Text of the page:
Tuesday, May 17, 2011
Listen for Great Book Titles
Book Titles are Seen and Heard--Listen
for Ones That Catch Your Ear, and Why
By Susan Kendrick
This past week I was listening to public radio while driving and captivated by the very energetic introduction to the next program, "Here on Earth: Radio Without Borders" hosted by Jean Feraca. The guest was an expert on grains, but not in the eat-these-they're-good-for-you way. Somewhere in her early adulthood as a journalist living on frozen pizza, she had rediscovered a moment in childhood when a small bag of sweetened Greek dessert had delighted and transported her during a very sad time. And now this writer, journalist, and cook has contributed to Gourmet, Saveur, and Gastronomica, as well as Marie Claire, and Elle.
In the introduction to this guest and her celebration of grains as comfort food, desserts, and more, I heard phrases like "gorgeous grains" and "ancient grains for modern meals." Feraca spun a web of words so rich, I couldn't wait to hear if the guest had a book and which of these delicacies was the title.
The guest, of course, did not disappoint. Maria Speck was passionate, personal, joyful, and highly articulate about every nuance of her topic. And, yes, she is the author of Ancient Grains for Modern Meals: Mediterranean Whole Grain Recipes for Barley, Farro, Kamut, Polenta, Wheat Berries & More.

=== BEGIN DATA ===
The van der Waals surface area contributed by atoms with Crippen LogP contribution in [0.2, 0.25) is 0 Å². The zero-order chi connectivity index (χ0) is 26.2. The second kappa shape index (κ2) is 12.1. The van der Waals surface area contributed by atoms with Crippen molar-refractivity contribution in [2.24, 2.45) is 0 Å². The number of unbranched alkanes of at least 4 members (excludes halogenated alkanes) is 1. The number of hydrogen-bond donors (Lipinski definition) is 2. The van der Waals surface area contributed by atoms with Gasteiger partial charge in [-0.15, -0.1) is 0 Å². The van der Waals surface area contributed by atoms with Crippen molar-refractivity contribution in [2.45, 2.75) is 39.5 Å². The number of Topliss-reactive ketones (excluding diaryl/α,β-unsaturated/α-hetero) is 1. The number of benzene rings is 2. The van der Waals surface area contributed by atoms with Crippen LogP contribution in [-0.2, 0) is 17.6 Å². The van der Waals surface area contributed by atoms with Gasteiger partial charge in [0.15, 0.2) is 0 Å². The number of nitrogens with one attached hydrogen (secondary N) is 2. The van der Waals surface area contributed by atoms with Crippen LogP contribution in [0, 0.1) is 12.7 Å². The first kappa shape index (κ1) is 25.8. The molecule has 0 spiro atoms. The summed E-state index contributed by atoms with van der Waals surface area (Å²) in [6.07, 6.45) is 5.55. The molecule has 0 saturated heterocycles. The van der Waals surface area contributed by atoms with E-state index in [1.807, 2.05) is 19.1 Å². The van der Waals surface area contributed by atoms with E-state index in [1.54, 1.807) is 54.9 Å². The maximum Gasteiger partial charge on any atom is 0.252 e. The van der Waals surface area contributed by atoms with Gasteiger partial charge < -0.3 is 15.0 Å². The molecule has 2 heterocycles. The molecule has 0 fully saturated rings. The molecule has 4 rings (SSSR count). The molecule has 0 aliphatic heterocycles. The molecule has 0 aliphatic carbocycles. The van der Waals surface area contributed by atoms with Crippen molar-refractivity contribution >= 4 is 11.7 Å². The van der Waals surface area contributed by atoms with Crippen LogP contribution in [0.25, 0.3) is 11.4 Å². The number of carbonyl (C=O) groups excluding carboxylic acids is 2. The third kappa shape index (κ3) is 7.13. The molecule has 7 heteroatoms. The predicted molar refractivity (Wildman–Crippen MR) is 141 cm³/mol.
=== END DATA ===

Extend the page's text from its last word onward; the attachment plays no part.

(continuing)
Take-Aways You Can Use
The Reason I am posting this book title and radio interview here is because there are a couple of good take-aways. First, a good book title needs to clearly communicate your topic, but a great book title "sounds" good doing it. It rings. Ancient Grains for Modern Meals is a great example of three good book title strategies that make this title sound good:
(1) Rhyming--Ancient Grains
(2) Alliteration--Modern Meals
(3) Parallel Construction-- Ancient Grains is a simple,
two-word descriptor that sets up another simple,
but contrasting two word descriptor, Modern Meals
Now, granted, authors and publishers do not always and do not need to create book titles on such a dissected level. These types of book titles are usually equal parts intent and serendipity. So listen. Listen to how you talk about your topic. Get your friends and collegues involved. See what rises to the surface in conversation. A great book title is easy to say, hear, and remember. It says what is new and different about you and your book.
Listen to this broadcast for a good example of how great a book title can sound.
One More Thing That Works
The other thing I noticed while listening to the introduction to this interview was all of the other descriptors that came up and initially had me wondering which one was the title. Was it "Gorgeous Grains"? Was is "Ancient Grains for Modern Meals"? This is a good time to point out that any phrase that does not make the final cut as title, can still be used to great effect as a headline or sound bite about your book. In this case, I imagine that "Gorgeous Grains" could have been on the table at some point as a possible title.
So, as the saying goes, listen and learn.
© 2011, Susan Kendrick, Write To Your Market™. All Rights Reserved.
Posted by Write To Your Market, Inc. at 3:48 AM
Labels: Creating Book Titles, Here on Earth, Jean Feraca, Maria Speck
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